Appendix C. Theory of Operations

This appendix is for the system administrator or operator who is familiar with the IRIX NetWorker Administrator's Guide and is interested in more information about NetWorker and how it works. You should be familiar with IRIX administrative concepts, the X Window System interface, and the nsradmin command.

The NetWorker reference pages provide complete and detailed information to help you administer NetWorker. The reference pages list the commands in alphabetical order, so that you can verify them easily.

This appendix gives a pictorial overview of the major components of NetWorker and how they are controlled. The pictures illustrate basic points; they are not meant to be detailed or precise. This appendix lists the various NetWorker reference pages that contain details about each section.

You should read this appendix while sitting at your workstation so that you can read the IRIX and NetWorker reference pages, execute NetWorker commands (especially nsradmin), and verify the pictures (using IRIX administrative commands like ps).

The basic picture elements used in this appendix are shown in FigureáC-1.

Figure C-1. Major Components of NetWorker

This appendix explains

NetWorker Media Format

The NetWorker media format is designed to meet these requirements:

  • the ability to multiplex data from several clients simultaneously to maximize performance

  • machine architecture independence (such as byte order differences) through the eXternal Data Representation (XDR) format

  • filesystem independence, allowing NetWorker to back up heterogeneous clients with different operating systems and filesystems

  • the ability to fully utilize media capacity by appending to the media until it is full, and then continuing to additional media

  • support for quick seeking on media, by writing occasional file marks

  • special handling for certain types of files via the Application Specific Module (ASM) architecture

  • the ability to track media through media labels

No other existing media format meets these requirements.

The NetWorker media format is fully documented in the mm_data(5) reference page. Third parties are welcome to adopt the format.

The NetWorker System at Rest

Four daemons continue running on the NetWorker server system even when it is at rest. The two internal server daemons, nsrmmd and nsrmmdbd, are not meant to be networker client-accessible; their only clients are forked copies of nsrd. As these internal daemons execute, they may send status messages (or “events”) to the controlling nsrd.

The controlling nsrd is the root of all NetWorker functionality. It receives status information from the internal daemons and reports the status to commands such as nsrwatch and networker. The nsrd daemon allows the browsing and editing of NetWorker resource descriptors by clients using the nsradmin command. Finally, nsrd accesses save and recover sessions from network clients and forks “agent” copies of itself to handle each session.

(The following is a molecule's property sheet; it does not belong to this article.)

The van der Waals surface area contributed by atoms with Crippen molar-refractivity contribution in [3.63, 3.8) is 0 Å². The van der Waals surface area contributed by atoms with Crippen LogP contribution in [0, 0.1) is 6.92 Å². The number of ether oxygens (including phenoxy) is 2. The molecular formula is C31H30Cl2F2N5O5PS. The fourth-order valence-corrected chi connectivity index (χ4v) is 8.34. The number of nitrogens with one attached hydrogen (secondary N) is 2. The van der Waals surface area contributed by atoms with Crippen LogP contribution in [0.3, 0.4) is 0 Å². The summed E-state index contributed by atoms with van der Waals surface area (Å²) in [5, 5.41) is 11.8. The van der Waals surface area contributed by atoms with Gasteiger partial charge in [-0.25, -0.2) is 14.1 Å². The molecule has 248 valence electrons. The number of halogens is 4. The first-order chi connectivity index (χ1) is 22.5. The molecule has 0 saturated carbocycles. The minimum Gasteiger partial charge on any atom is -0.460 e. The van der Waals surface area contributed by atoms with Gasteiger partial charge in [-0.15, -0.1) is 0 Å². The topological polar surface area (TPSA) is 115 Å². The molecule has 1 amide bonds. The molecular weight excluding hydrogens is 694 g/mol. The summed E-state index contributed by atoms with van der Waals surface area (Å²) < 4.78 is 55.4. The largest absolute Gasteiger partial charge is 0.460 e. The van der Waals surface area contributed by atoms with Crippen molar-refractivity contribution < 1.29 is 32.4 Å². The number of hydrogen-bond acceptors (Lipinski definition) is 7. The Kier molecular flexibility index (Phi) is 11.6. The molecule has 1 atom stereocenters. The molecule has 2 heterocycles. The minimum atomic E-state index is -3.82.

From a monitoring point of view, the NetWorker main window and nsrwatch are functionally equivalent. They monitor the dynamic state of the NetWorker server. A very important field in these monitors is the Pending display, which shows you what the server needs to make progress.

The networker daemon provides an X Window System graphical interface for all the system configuration tasks. The nsradmin daemon provides a character-based administrative interface to the NetWorker server that can be used from any ASCII terminal.

The four daemons that are always running on the NetWorker server and three network-based monitors are shown in FigureáC-2.

Figure C-2. NetWorker Monitors and Daemons

TableáC-1 lists the relevant reference pages.

Table C-1. Reference Pages for NetWorker at Rest

Reference Page



Controls all aspects of NetWorker server administration


Character-based monitor


X Window System interface for NetWorker system administration


NetWorker server


Internal daemon interfaces to all backup devices


Internal daemon that manages the media index

Browsing and Modifying Resources

You can configure NetWorker by using the X Window System interface or by editing the configuration information (called resources) from an ASCII terminal.

If you are not using the X Window System, you can browse and edit the NetWorker server's resources with the nsradmin command. You can either use your IRIX editor to browse and modify the NetWorker server's resource descriptors, or you can use the visual mode of nsradmin. See the nsradmin(1M) reference page for more information.

If you are using your editor, nsradmin copies the resource descriptors from the server into a temporary file on your system. When you are finished making changes, nsradmin compares any edits you may have made with the original copies and prompts you for confirmation for any additions, deletions, or changes you may have made to the resource descriptors.

Changes are passed back to the server and are immediately applied to the NetWorker server subsystems that are affected. This way, administrators do not have to kill and restart daemons or reboot systems in order to have changes applied. In addition, the changes can be applied from a client workstation using the administrator's favorite editor. All administrative aspects of a NetWorker server are handled by resource modifications.